I was dumb: I assumed I could just grab an AMTRAK to Pittsburgh, but it turns out that is not a thing one can do in DC! So I took the Megabus, which is super cheap on the one hand, but... well, buslike on the other. It took me roughly the same amount of time to get there as my sister's flight from Tucson. The trip was worth it at least for the opportunity to photograph the milk truck I posted the other day.

We stayed at the Marriot which is right in the middle of downtown, in the "Golden Triangle" created by the meeting of the Allegheny and Monongahela Rivers. It's a nifty Midwest-style downtown featuring a fun mixture of Art Deco and Mid-Century Modern architecture, with just a smattering of older and newer things collaged in. Supposedly this is where the "cultural district" is as well, but I was unconvinced.

(The Golden Triangle from the north shore of the Allegheny.
The Andy Warhol Bridge is on the left.)

Or, rather, perhaps I was distracted by all the gigantic anthropomorphic creatures wandering around everywhere we went? Before you ask, no, we weren't dabbling in LSD. It turned out that we had come just in time for the big annual "furrie" convention! It took place at the (beautiful) convention center just down the street, and many of the animal sex cartoon enthusiasts were staying at our hotel! It definitely added a surreal spin on our time there, just constantly being in the presence of LOTS of people in animal costumes and ludicrous tails sticking out of their jeans EVERYWHERE you went in the area, at night and in broad daylight:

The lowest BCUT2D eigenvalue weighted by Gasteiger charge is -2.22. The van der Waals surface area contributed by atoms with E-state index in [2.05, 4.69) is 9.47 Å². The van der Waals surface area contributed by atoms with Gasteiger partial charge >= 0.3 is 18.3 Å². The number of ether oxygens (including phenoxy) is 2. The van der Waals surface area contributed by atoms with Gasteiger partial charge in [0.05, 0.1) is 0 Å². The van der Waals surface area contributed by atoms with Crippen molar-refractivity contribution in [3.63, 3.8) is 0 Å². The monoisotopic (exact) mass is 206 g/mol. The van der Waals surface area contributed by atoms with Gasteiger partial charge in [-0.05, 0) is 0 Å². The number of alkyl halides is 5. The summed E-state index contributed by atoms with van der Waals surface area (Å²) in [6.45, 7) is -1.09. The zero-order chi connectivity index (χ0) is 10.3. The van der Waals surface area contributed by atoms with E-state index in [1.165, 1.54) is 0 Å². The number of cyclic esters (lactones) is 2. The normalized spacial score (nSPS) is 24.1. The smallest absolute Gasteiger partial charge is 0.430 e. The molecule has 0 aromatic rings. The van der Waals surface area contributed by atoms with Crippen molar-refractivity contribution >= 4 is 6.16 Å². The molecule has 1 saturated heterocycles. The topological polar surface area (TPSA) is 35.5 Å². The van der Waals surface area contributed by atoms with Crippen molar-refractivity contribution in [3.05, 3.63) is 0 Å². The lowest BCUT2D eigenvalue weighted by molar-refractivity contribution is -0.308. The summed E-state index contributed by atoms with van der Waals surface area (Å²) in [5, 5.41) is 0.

(Foxes outnumbered other animal types 5:1)

OK, OK, yes, furries are ridiculous. Let's get that out of the way. Most of it I just don't get, and some of the parts I DO get seem gross/dumb. I could go on and on, and yes, Marilyn and I shared many an incredulous glance due to the furries' antics, but you know what? Pittsburgh made me realize that I would have to be, honestly, a dick to do that. Who am I to criticize the furries? I'm pretty much a oddball, too, so go ahead with your weird selves, furries. Indeed, Anthrocon, as the event is known, had some mean receptions in other cities before being so cordially welcomed by Pittsburgh that they made the city its yearly home. I think that says good things about Pittsburgh.

Otherwise, I was surprised by the city, because I expected it to be like an East Coast metropolis, and it just isn't. It doesn't resemble Philadelphia in the slightest. It reminded me more of Milwaukee than any other place I've been. Also unlike East Coast cities, this is NOT a good one to visit without a car, so that restricted our visit somewhat (I don't drive, and Marilyn didn't rent a car). You have to call a cab ON THE PHONE.

We went to the Andy Warhol Museum, which is worth the trip alone (you can see a selfie we took here). They had an excellent special exhibition on Warhol and Halston, which included a glamorous selection of outfits and accessories which hit all the right high (Warhol's stitched-together photographs) and low (Studio 54!) notes. I was thrilled to see the mink bunny mask worn by Candice Bergen to Truman Capote's Black and White Ball, because I was missing the fiurries (see a photo of the mask here).